Celtics take series from Bulls in Game 6 drubbing

Celtics take series from Bulls in Game 6 drubbing

The last Bulls’ home playoff game before this series was a disastrous, effortless drubbing to the Cleveland Cavaliers on a Friday night in May two years ago.

The Boston Celtics completed their resounding and emphatic comeback using the same formula and the Bulls were greeted by the same reaction from the United Center fans on a Friday night in April, with a chorus of boos.

That game brought about a summer of change, chief among them a coach firing and hiring of Fred Hoiberg, who had to watch his team submit physically and emotionally to the Celtics in Game 6 of their first-round series with a 105-83 loss at the United Center Friday night.

The Celtics took what was left of the Bulls’ competitiveness by the end of the third quarter with a 34-18 flurry to give themselves a 29-point cushion, on a night where the Bulls can only say two words.

“We stunk.”

Dwyane Wade shot just one for 10, and the Bulls shot just 38 percent as the Celtics acted like the schoolyard bullies who takes lunch money through the hallways, a far different scene compared to the first two games when the Bulls looked ready to make history as an eight-seed poised to knock off a top seed.

“I understand the frustration (from the fans),” Hoiberg said. “It was a frustrating game, no doubt about that, to go out this way. The high note to start this series, getting out to a 2-0 lead, we couldn’t finish it off. We fought, we battled, especially that Game 5 in Boston. We didn’t have it tonight.”

Gerald Green scored 16 as Brad Stevens’ signature personnel adjustment from Game 3, and Celtics guard Avery Bradley continued his torrid end to the series with nine of 12 shooting, including three of four from 3-point range, to score 23 points.

All five Celtics starters scored in double figures, and they jumped on the Bulls early from three, hitting 16 triples—a move to which the Bulls had no counter. The Celtics got off to another quick start, hitting three quick triples and never truly looked back.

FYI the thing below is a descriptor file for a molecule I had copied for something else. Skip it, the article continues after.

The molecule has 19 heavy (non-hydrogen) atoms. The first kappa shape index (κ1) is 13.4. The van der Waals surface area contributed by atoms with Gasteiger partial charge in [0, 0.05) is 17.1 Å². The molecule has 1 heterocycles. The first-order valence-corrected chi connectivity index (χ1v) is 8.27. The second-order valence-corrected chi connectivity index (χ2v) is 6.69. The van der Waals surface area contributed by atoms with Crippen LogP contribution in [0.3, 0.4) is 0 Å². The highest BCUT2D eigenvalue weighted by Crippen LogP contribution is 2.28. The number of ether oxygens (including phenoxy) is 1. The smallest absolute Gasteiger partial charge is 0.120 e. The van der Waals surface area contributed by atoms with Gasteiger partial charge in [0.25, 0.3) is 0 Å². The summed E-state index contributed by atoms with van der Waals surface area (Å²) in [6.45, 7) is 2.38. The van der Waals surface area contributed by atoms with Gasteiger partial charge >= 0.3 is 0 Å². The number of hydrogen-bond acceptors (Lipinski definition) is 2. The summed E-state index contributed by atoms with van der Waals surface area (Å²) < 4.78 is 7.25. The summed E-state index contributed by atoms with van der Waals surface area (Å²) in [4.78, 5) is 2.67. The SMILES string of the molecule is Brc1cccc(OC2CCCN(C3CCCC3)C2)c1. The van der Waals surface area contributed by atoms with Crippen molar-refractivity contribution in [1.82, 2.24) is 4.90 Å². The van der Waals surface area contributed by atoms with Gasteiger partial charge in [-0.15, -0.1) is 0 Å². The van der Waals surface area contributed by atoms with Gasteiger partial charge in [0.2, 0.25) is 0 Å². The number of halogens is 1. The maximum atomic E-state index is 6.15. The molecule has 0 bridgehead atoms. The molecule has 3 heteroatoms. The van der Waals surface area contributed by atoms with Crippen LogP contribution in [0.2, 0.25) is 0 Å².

They even did it without Isaiah Thomas exploding, but the attention paid to him from the Bulls resulted in unselfish ball movement and a Bulls defense that didn’t look ready for it, yet again, as the Celtics had 28 assists on 39 field goals.

“They shot the three ball here better than they did at their place and we played better at their place than we did here; very weird series from that standpoint,” Wade said. “At the end of the day they came out and took care of business… eighth seed we didn’t have all our guys but we put a fight up, made it a tough series and I’m proud of our guys.”

Everything was in vain, from Hoiberg’s adjustments to Rajon Rondo’s sideline pressing to Jimmy Butler’s ability to play through pain, because their spirits were broken and their bodies were bruised—from attrition in some cases and the Celtics in others, as they beat up the Bulls in every way that mattered, as Robin Lopez was the only Bull besides Butler (23 points) to score in double figures with 10 points as the Bulls shot 39 percent and were four of 21 from 3-point range.

“I’d have played more minutes I’d of went one for 20; I don’t care; you have to shoot the basketball,” Wade said. “Jimmy did came out tried to be aggressive tonight; they kicked our butt overall. I played 19 minutes; I’ve been one for 10 in a half before.”

Butler was playing through an injured left knee and clearly lacked explosiveness, but was doing more than his share to keep the Bulls alive—by a thread. He wouldn’t elaborate on the injury but by the end of the third quarter, it appeared he had no business on the floor with the game out of reach and risking possible serious injury.

“The same thing everybody this time of year feels,” Butler said. “Nicked up a little bit, still gotta go out there and compete, play the best basketball you can. Nobody feels sorry for me that I’m nicked up, I’m okay with it.”